At one time, I conceived remote mentoring as having a relationship with a small cadre of individuals. No. My experience stretches beyond a small group. It's not that I am a small gardner in my green house. Instead, I am one of many forest rangers helping along education, conservation, and development of the world at large.

Thursday, November 24, 2016

Stewardship...not what you think


Seeing Clearly

Stewardship is…

In my tiny corner of the world, I was taught about "stewardship". It was always akin to tithing; it was always something on Sunday. But, that's not all it is.

Do you remember those commercials featuring talking bears and owls? Let me refresh your memory. It was the late 70s, and President Carter encouraged the idea of conservation. It was seen as the right thing to do. You picked up your clothes; raked the leaves; placed trash in the proper receptacles; and prevented forest fires. You cherished your home, your state, the world.

This is stewardship. It is a posture – a praxis. In my humble opinion it isn't about being one way or another. Instead, it is about taking care of your belongings. You guard your phone, correct? You guard your family, correct? You guard your club, correct? You are a good steward. You role is who you are.

This is just my opinion. Give it a little thought. Think about it when it's convenient.

Wednesday, November 9, 2016

Working at Home

Home Office

5 Needs

Every Home Office Must Have…

A home office is an office at home. Not everyone realizes this. It is a place to work; it is a place to maintain your productivity. There are 5 things every home office needs.

1) Good smell - I'm not saying your home smells like a garbage can; I imagine it smells nice. Still, you are spending a substantial amount of time in your office. Consider the pressure; the long hours; the sweat. You want to find something that gels with you. Maybe you are a candle person, or maybe you like a plug-in scent. Either way, keep it handy 

2) A list - Everyone needs a sheet with the day's goals/agenda on it. Without it, you may find yourself reading blogs or searching for a black Friday deal. Careful. Make a list and cross off items as you go.

The remaining items really put the P in productivity!

3) Layers of clothing - You get hot. Take off. You get cold. Put on. There's no need to fiddle with the thermostat and play with windows. A 2-second change is all you need.

4) Music/white noise - Sometimes you get bored with listening to the clack of your keyboard. Then there are times when the silence is deafening. Have your playlist ready.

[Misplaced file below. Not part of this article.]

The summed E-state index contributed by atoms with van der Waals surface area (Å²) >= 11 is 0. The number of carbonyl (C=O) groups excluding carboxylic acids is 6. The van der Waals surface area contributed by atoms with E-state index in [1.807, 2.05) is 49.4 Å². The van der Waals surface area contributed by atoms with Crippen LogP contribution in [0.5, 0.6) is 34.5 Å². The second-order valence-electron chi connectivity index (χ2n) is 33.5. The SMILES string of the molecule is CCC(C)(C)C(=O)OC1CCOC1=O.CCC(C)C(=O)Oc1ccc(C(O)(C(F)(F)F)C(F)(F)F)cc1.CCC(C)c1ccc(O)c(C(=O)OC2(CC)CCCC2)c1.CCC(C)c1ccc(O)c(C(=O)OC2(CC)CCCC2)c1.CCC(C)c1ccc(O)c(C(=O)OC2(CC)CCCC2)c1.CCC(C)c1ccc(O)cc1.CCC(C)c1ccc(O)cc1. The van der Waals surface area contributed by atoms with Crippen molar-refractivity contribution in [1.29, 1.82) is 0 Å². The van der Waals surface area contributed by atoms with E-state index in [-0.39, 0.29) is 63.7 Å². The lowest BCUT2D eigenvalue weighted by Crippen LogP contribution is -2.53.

5) Take breaks.

Oops, I almost forgot to finish. I was taking a break. Ha. Ha? Anyway, take a break. Clear your head. Schedule break time on your list. You'll be amazed what 5 minutes will do.

There's your list. Enjoy your home office.

Saturday, November 5, 2016

Remote Mentoring

Remote Mentoring

High to Low Bandwidth


I was asked to mentor some trainees. They needed assistance with their writing in English. I said that that sounded easy enough, and I would enjoy the experience.

Some time past, and I realized the obstacles I would face such as – principles of ELL instructors; remote teaching; resources; cultural barriers. But, I used to teach. This would not be difficult, and it really isn't.

What is difficult? The difficulty lies in a little-known truth. Internet access is not the same across the globe. What? Yes, that is correct. In the midwest in the USA, I have broadband access. My speed is not the highest, but it fits my needs, and I can buy more speed if I want.

Across the globe in Kenya, for example, speeds are slower; partially unreliable; expensive; and you cannot necessarily purchase a faster connection.

Well, at least you can connect. True. But, remember those resources? Yes. Well, those resources become high hurdles in other countries. What looks to me to be a simple video or pdf turns into a major difficulty.

Why can't more lines by laid? Good question.

Tuesday, November 1, 2016

About Me


An introvert is at work.

Slow thoughtful traffic is ahead.

Do you recall those children that knew at 5yrs they wanted to be doctors and lawyers, and they were going to do great things, and they had a 4 stage plan for success, and they wrote goals in their lockers, and told everybody they met what was in store?

Well, I was not that child. Through trial and error I studied Theology, English, Secondary Education, and Music. I became a religion teacher and worked hard for 9 years.

Now, that time has transformed into my new careers. One has yet to materialize. The other is present.

I mentor students. I help students with writing in their 3rd language - English. These students are interested in all things tech, the environment, and social change. These students live in Kenya, and I live in Kentucky.

I will use this blog to reflect and teach you about this chapter of my life.


By the way, Pauses for Paws is a title from earlier this year. "Paws" stands for partiers, artists, workers, and socialites. What? That is a story for a later date.